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  1. #1
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    Whats an Illegal MLM, ..A Pyramid?

    Just for clarification. I thought I'd post this as it's great, solid info from Mr Jeffrey A. Babener, Attorney at Law

    Is This a Pyramid or a Legitimate MLM?
    By Jeffrey A. Babener © 2003

    The Inevitable Question. OK, you have either been recruited for a network marketing opportunity or you are the one doing the recruiting. Inevitably, this question will come up: Is this a pyramid scheme or a legitimate business opportunity?

    This Tuna's for Selling

    Although this is a complex legal area, a simple story draws a clear line in the sand.

    Party No. 1 sells Party No. 2 a case of cans of tuna fish for $10. Party No. 2 sells the same case to No. 3 for $20 and so on until No. 9 sells the case to No. 10 for $500. No. 10 opens the case and opens one of the cans, which turns out to be rancid. He goes back to No. 9 who refers him to No. 8 and so on until No. 10 goes to No. 1 to complain.

    "I have major problem," he says.

    "So, what's your problem?" says No. 1.

    "Well," says No. 10, "the tuna is rancid, it's inedible."

    "So, what's your problem," No. 1 says again.

    No. 10 says, "Like I said, this tuna is no good."

    "Well," says No. 1, "the way I see it, you don't really have a problem."

    "What do you mean?" says No. 10, "this stuff is worthless."

    "You don't understand," said No. 1, "this tuna is for selling, it's not for eating!"

    And there lies the difference. Distributors in a network marketing program that are merely buying product to buy into the deal as opposed to an intention of really making a market for it, are really working a pyramid scheme, not a legitimate direct selling business. Remember, when you offer this opportunity to your next-door neighbor or your best friend, it's your credibility that's going to be on the line for years to come.

    What to Look for - A Checklist

    So, what do you look for with respect to legitimacy vs. pyramid? Here's a good checklist to consider.

    1. - Product and Price

    Does the company offer a high quality product for which there is a strong demand in the real world marketplace? Is the product fairly priced and priced competitively with similar products? Can the product be demonstrated, and does it stand out when you show it to friends? Is the product proprietary to the company, and available only through its distributors? (Have you ever noticed that you can't buy Avon products in stores or Shaklee vitamins at pharmacies?) Is it backed up with a customer satisfaction guarantee?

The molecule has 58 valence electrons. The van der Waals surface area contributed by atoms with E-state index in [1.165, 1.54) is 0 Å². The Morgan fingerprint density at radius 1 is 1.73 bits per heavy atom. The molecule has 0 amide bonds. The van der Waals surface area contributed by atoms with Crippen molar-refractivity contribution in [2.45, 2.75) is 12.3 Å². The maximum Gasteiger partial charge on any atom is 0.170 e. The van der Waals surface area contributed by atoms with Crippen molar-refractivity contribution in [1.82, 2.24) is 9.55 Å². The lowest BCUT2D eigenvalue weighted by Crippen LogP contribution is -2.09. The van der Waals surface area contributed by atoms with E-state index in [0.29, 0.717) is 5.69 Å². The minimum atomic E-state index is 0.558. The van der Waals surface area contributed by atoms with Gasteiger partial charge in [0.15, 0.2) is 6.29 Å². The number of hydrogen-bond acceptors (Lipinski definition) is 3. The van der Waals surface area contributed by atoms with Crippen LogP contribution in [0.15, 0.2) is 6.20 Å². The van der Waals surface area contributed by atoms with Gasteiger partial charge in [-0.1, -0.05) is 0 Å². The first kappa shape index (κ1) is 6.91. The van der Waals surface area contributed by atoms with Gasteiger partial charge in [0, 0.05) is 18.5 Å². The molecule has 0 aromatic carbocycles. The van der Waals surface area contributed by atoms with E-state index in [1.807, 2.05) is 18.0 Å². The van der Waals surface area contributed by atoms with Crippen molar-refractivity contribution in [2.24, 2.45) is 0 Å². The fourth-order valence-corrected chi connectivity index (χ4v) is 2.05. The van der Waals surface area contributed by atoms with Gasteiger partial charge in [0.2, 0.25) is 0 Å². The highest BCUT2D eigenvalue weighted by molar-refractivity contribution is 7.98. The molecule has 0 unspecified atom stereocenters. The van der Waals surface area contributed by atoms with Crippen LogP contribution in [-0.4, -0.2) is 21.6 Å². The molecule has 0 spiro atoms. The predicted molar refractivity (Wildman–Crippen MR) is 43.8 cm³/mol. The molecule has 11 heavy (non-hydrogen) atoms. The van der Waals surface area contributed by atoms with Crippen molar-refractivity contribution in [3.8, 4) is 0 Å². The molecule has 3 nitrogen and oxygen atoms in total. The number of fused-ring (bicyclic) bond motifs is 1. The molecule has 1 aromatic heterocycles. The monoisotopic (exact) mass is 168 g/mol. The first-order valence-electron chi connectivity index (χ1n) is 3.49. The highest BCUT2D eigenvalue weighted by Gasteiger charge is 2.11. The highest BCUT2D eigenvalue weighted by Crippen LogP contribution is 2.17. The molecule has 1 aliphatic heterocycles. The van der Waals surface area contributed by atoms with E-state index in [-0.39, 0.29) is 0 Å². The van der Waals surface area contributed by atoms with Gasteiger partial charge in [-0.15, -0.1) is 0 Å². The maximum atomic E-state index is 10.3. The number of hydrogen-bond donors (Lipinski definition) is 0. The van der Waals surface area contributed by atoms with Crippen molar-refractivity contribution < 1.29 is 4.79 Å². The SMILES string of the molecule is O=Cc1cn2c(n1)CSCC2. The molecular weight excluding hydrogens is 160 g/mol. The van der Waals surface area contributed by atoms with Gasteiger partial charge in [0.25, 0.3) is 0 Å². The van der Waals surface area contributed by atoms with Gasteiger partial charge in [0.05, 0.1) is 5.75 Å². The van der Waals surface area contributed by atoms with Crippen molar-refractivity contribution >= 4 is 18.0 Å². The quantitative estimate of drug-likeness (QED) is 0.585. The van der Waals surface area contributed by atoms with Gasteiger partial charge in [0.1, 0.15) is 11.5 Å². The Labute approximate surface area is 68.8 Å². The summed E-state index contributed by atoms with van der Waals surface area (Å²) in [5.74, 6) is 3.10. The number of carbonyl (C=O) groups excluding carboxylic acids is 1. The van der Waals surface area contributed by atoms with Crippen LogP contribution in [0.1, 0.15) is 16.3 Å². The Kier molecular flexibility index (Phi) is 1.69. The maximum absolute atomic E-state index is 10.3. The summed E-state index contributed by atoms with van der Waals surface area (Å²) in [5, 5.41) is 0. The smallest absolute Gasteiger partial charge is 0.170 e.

Is post-sales service or customer assistance available? Do the people who participate in the program buy the product enthusiastically based on its own merits, even if they don't participate in the compensation program?

    2. - No Investment Requirement

    Can you participate in the company's program without having to make any investment other than purchasing a sales kit or demonstration materials sold at company cost?

    3. - Look at Purchase and Inventory Requirements

    Can you become a distributor or sales representative without having to fulfill a minimum up-front purchase or inventory requirement? [u](When you are pitched to put thousands of dollars of inventory at the very beginning, run fast in the opposite direction.)[/i] Does the company's compensation plan discourage inventory loading? Garages and backrooms filled with product serve no useful purpose to anyone.

    4. - Look at the Sales Commissions Sources

    Are sales commissions paid only on actual products or services sold through distributors in the network to the end-user or ultimate consumer? (This means that products don't end up in basements and closets. They are used, because they have genuine value.) Does the compensation plan avoid paying commissions or bonuses for the mere act of sponsoring or recruiting? (If it pays headhunting fees, it is illegal.)

    5. - Check the Buy-Back Policy

    Will the company buy back inventory and sales kit materials from distributors who cancel their participation in the program, as long as these items are in resalable condition? (This policy is required in states that have adopted multilevel distribution statutes.)

    6. - Sixth and Very Important, Look for Retail Sales

    Is there an emphasis on actual retail sales to end-consumers? Can the company demonstrate efforts to market products to the ultimate consumer? Do the company's distributors have ongoing retailing requirements to qualify for commissions? What is a "retail sale?" The industry and many MLM statutes include both sales to nonparticipants and purchases in reasonable amounts for personal use by distributors. Some regulatory groups, including the FTC, have historically rejected personal use as a legitimate retail sale. Stay tuned as this debate continues. The legislative trend is definitely supportive of the industry position.

    7. - Expect an Active and not Passive Role for Distributors

    Are distributors in the company required to actively participate in the development and management of their networks? (Many of the MLM statutes require that distributors perform bona fide, supervisory, distributing, selling, or soliciting functions in moving product to the ultimate consumer.)

    8. - Watch Out for Earnings Misrepresentations

    Do the company's literature and training materials scrupulously avoid claims of income potential that is promises of specific income levels other than demonstrations of verifiable income levels within its program? (The Federal Trade Commission, attorneys general, and postal inspectors all have their eyes on the matter of earnings representations. The acceptable approach emerging is that there should be no earnings representations unless they are based on a verifiable track record of the average earnings of distributors. For instance, a company should have statistics to show the percentage of active distributors and the average earnings of active distributors.)

    9. - Finally, Look for Good Training